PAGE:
Now, almost finished with my degree, I’ve had the profound epiphany that you cannot sprint through an advanced degree.  You need to walk-jog through it.  Sometimes you crawl through it.  But trying to fly through your masters like a go-cart powered by adrenaline, coffee and jet fuel is unfeasible. 

This may be off-putting to many people.  A year of our lives, especially in our younger years, is a long time (two years is literally a tenth of my life so far).  Putting in two to three years for a Master’s and up to seven for a PhD can feel like signing on for some modern form of indentured servitude.  Additionally, there is no good way to rush through these and regain years of your life.  So, for you undergrads who want a fast and easy advanced degree, I’m going to stomp on your hopes and dreams: it’s not like that.  It will never be like that.

Truthfully, you need to be in for the long haul, through some arduous and will-destroying situations.  You may lie on the floor of your office/lab/both at 3 am in the morning, trying to finish something at a high powered microscope but desperate for fifteen minutes of sleep.  You may spend 36 straight hours tracking down the last version of a rare manuscript that you NEED to cite for your thesis but is only available in an old book of microfilm that you have to track down deep in the archives of Ecuadorian CSIRO and have shipped to you (via the slower cousin of Pony Express judging by the month it takes to arrive).  You may sit in interminable streams of water in a dripping tent at midnight in your waterlogged sleeping bag after four straight days of rain and be ready to head back out the next day to collect data.  Your relationships will likely fail in the face of your overarching affair with science (but not necessarily!  Have hope!  You’ll find someone someday! It’s statistically probable!).  You may not get enough data, your data may be lost, and you may have to rearrange your methods.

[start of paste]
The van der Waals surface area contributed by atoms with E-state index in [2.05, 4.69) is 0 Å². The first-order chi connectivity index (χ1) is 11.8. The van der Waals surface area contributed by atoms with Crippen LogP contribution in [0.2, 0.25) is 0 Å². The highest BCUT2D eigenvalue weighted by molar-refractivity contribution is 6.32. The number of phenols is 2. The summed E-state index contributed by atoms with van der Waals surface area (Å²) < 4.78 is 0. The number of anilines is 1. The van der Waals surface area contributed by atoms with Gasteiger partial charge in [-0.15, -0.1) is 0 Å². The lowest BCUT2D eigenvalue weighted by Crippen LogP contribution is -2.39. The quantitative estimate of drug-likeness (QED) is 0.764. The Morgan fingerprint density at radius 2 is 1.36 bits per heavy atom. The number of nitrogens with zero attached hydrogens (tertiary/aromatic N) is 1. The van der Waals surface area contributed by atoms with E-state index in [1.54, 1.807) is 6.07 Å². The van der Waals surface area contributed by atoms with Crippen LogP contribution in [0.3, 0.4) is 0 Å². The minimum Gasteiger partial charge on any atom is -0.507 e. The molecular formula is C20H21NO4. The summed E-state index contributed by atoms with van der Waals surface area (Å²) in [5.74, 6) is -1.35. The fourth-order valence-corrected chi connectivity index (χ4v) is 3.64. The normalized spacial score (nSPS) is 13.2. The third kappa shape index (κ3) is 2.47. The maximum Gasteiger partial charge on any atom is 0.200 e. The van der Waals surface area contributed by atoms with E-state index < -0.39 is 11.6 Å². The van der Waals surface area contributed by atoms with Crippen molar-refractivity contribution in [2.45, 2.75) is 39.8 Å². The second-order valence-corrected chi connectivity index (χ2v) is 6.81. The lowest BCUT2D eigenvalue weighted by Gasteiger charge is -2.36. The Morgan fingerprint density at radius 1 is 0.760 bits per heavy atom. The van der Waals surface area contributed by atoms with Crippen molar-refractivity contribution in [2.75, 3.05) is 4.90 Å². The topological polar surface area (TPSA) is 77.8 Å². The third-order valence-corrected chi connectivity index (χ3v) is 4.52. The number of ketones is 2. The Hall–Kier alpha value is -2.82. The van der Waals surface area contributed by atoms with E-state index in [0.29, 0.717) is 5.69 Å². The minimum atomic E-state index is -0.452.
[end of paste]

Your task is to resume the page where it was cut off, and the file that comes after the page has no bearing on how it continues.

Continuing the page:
It would be easy to quit here, right?  It would be easy, and even within your rights to give up.  You’re probably making less than the average fast food worker.  But that’s where being a grad student comes in.  You hang on through all of this, you re-enter your data, you rearrange your methods.  But you mostly just learn to plow through every imaginable situation you can possibly tolerate, and then write a thesis. Which is also not easy.  Writing isn’t just cranking out stream of consciousness thoughts like James Joyce’s Ulysses.  You cite everything you read (Meyer, unpublished data).  You come up with extremely intricate outlines like you’re making the world’s most elaborate house of cards. Sometimes you wait a year on a year on a colleague to summarize a bit of data for a paper that you thought you would have submitted nine months ago, and then Reviewer 1 takes two months to tell you that your article needs major revisions. But day by day, you find (and claw, and sob) your way through and then you finally emerge, blinking in the bright light of not-your-lab and holding a diploma and a nicely bound document of your finished research.  Congrats!  Now go apply for your next degree, you motivated Master of Science, you.


Thursday, August 28, 2014